The wonders of fall have ushered in cooler weather along with coughs, runny noses and aches and pains. It started with me. Despite the fact I’d been coughing for weeks, I still decided to join the family at a local amusement park on Saturday. It was Military Appreciation Day and tickets were discounted to only $13 each (a savings of over $20/person). My husband and I, along with two of our daughters and their husbands, eagerly bought our tickets a month or so ago, eager to introduce our first grandbaby to the joys of Kennywood! What we didn’t anticipate was a cold, miserable, rainy day.
Armed with sweatshirts, umbrellas and ponchos, we ventured out and enjoyed a soggy day of fun riding roller coasters and carousels and squeezing into Kiddie Land rides with Laura. The evening was spent drying off over dinner at our house followed by Sunday morning at church together. We squeezed into a booth for lunch before parting ways. At this point, I was the only one not feeling well.
On Tuesday, when my son-in-law picked up his daughter from my house, I handed over a very fussy…and sick…baby. That night I found out my daughter, Bethany, was had a sore throat and was coughing. Yesterday it hit Laura’s mommy, then her daddy and finally, my husband came home from work today, sniffling and hacking. Everybody’s miserable.
Sound familiar? Ah yes, it’s cold season. It’s bad enough when we, as adults, get sick, but it’s even worse when our babies start sneezing and coughing. We can’t load them up with OTC meds, so what can we do?
Unless your normally healthy baby is spitting out thick mucus that’s bloody or green, is pulling at her ears, has a sore throat that’s bright red, or a fever that doesn’t respond to acetaminophen or ibuprofen, there’s no point in hauling her off to the pediatrician’s office. For infants under 4 months, a fever worth noting would be 101° or higher; 101°-104° for at least a full day for babies older than this.
So what does this mean? Basically you’re on your own. Not what you wanted to hear…especially if you’ve been up pacing the floor with a whining little one. But there some things you can do to help ease the discomfort.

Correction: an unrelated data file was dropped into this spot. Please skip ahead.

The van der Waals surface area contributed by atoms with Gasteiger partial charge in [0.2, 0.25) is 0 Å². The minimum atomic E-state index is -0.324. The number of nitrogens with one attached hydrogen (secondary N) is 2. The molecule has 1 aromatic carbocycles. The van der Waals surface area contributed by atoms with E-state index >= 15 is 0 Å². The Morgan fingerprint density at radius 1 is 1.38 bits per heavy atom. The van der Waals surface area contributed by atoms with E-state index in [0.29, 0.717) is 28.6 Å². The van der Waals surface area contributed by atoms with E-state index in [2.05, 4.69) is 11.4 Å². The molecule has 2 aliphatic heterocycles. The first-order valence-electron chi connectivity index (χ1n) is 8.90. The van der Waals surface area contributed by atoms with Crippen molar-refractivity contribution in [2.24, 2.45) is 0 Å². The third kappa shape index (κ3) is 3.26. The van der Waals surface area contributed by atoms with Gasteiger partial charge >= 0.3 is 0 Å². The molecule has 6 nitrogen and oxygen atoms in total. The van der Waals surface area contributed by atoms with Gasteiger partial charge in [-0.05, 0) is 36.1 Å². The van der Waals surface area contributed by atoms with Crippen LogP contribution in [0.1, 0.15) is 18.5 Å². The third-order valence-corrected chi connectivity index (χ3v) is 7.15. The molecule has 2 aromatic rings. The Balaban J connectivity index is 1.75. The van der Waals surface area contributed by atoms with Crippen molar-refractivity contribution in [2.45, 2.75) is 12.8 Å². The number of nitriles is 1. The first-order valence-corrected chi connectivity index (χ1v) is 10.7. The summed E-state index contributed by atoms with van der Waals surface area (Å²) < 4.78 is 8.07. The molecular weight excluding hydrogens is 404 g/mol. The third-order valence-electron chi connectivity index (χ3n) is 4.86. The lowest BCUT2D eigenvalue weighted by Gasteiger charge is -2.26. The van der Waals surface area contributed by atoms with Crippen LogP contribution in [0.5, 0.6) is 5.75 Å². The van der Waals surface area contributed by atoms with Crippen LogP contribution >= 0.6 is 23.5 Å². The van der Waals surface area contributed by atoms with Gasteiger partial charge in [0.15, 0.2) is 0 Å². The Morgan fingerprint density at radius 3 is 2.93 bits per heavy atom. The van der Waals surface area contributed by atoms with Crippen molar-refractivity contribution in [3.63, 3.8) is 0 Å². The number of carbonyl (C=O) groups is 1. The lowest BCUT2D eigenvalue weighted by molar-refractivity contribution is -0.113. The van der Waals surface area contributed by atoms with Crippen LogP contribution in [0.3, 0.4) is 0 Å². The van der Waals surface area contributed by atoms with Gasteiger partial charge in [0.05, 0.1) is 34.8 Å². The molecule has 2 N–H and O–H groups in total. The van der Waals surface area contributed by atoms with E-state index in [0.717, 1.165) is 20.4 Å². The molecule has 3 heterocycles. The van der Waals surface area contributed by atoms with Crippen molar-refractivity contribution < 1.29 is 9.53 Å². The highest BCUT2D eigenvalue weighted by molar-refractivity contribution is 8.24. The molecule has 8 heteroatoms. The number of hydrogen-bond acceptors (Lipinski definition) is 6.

First of all, if you’re breastfeeding, you already know that colds aren’t a common occurrence with your child since breast milk gives your baby antibodies which are vital in fighting infections and strengthening his immune system. But since most babies will get at least one cold before their first birthday, it’s good to know breast milk has another function…it’s perfect for breaking up the mucus in your baby’s nostrils. Seriously. Just aim and squirt and let the enzymes go to work. Your baby will nurse much more comfortably once he’s able to breathe through his nose!
An alternate to the breast milk flushing is to use infant saline drops. Use them about 15 minutes before feeding your baby. Simply (like it’s ever simple) tilt your baby’s head back and instill a few drops in each nostril. There’s also a great new product out called saline gel, widely available in retail stores. You just rub a little gel on the outside and a little bit inside the nostrils. This is soothing to your child’s sore nose as well as helpful in relieving some of the stuffiness.
Of course, steam helps your little one breathe better, just like it does for you. Running a hot shower while sitting in a closed bathroom with your baby will create a steam room perfect for temporary relief. Stay in the room for about 15 minutes. You can also try a cool mist humidifier in the nursery. This works by keeping the air moist and preventing the secretions from drying out. Make sure you use filtered or distilled water in the humidifier.
If your baby seems to be achy (you know how you feel when you’re sick), try giving her a warm bath followed by a gentle full body massage. This will help to relax her and ease some of the discomfort that accompanies a cold. Don’t expose her to chilly air, however, as this would be totally counterproductive.
To help your baby, and you, get some sleep, you might want to raise the end of the crib mattress by placing rolled up towels or a pillow under the mattress. Do not put a pillow in the crib with your baby! Also, don’t raise one end of the crib by putting something under the legs, as this can result in an unstable crib, posing a potential danger to your baby. If your little one seems comfortable enough in his carseat, strap him in there for the night, or in his swing, as sleeping in a more upright position might help him to breathe easier.
For all of you parents out there who are living through this experience right now…God bless you. Sleepless nights are just part of the package. But just wait…this type of sleepless night beats pacing the floor at 2 a.m. wondering where your teenage daughter is any day!
Wishing you a good night’s sleep,